After Wang Lung has brought his concubine Lotus home, he says to himself that "peace (is) in his house". The moment of perceived calm is soon disrupted, however, when his oldest son, petulant and spoiled, expresses his desire to go to the city to "enter a great school where (he) can learn what is to be learned". When Wang Lung refuses, his son reacts angrily; Wang Lung responds with more ire, telling his son to go to the fields "and work a little for the rice (he) eat(s)". For many days, nothing more is said, then suddenly and inexplicably, the boy seems content at home again.
A little while later, O-lan, Wang Lung's first wife, comes to tell him that his eldest son "goes too often into the inner courts", where Lotus resides. Her implication is that the son is cuckolding his father, fraternizing with his concubine while his back is turned. Wang Lung at first does not believe O-lan, but suspicion gets the best of him and he lies in wait by Lotus' quarters. Sure enough, Wang Lung's son comes and he and Lotus are flirting. Wang Lung leaps upon his son and beats him "until the blood stream(s) down", and when he is spent, he whispers threateningly to the youth,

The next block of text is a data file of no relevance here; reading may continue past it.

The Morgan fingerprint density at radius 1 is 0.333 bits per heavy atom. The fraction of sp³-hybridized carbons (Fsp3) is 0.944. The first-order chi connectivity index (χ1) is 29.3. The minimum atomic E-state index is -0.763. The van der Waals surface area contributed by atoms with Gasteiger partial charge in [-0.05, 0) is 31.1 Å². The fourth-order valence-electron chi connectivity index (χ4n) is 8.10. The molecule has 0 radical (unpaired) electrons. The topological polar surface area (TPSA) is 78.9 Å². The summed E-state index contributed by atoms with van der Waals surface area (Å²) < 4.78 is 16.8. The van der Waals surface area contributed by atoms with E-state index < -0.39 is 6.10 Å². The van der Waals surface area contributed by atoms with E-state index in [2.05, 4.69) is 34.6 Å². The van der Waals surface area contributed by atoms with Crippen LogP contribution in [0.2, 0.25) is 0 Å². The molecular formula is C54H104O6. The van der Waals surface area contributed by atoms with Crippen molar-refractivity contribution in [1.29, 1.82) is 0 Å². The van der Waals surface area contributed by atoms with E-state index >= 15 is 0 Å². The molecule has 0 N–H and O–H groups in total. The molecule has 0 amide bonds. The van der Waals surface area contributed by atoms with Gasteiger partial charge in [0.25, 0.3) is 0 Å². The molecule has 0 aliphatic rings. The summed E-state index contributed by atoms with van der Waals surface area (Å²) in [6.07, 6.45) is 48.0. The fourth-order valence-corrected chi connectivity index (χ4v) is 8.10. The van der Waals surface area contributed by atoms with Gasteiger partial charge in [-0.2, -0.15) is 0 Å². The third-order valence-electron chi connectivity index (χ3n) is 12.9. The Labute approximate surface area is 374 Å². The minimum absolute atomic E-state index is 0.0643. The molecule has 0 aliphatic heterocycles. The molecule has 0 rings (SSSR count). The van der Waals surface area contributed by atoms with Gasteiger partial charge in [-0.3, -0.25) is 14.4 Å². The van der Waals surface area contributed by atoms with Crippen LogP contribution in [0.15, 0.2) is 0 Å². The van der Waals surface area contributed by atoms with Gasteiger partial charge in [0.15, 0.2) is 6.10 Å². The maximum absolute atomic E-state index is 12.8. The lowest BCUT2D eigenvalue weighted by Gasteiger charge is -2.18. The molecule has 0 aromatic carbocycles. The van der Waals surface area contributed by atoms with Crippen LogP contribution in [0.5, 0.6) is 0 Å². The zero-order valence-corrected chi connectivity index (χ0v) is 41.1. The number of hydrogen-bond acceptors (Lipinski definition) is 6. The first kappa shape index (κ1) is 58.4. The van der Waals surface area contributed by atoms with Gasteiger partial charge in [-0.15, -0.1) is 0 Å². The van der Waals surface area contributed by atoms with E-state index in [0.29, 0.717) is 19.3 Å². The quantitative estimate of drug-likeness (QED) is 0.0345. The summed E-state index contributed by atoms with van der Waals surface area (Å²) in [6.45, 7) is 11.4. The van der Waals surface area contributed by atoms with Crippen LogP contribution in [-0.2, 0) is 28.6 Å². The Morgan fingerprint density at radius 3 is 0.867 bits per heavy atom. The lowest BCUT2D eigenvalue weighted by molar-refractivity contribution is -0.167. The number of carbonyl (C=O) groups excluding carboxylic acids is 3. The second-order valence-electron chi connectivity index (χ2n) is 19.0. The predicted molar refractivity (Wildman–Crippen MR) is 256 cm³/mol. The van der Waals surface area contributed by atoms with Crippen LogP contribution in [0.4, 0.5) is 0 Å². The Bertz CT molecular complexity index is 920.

"Now get you to your room and do not dare to come out of it until I am rid of you, lest I kill you!" (Chapter 24).
The events surrounding this incident are significant in a number of ways. Wang Lung, preoccupied as he is with superficial things, has neglected what is important, and so there is no peace in his house. Lotus' beauty has attracted him, and he has possessed her, but she betrays him; in his constant focus on gaining riches and refusing to spend foolishly so that he can accumulate all the more, he has failed to nurture a close relationship with his son. Wang Lung's wife, O-lan, is the one constant in his life, but he overlooks her because she is not beautiful. As exemplified by the violent altercation with his son, Wang Lung's household is in shambles because his priorities are not sound.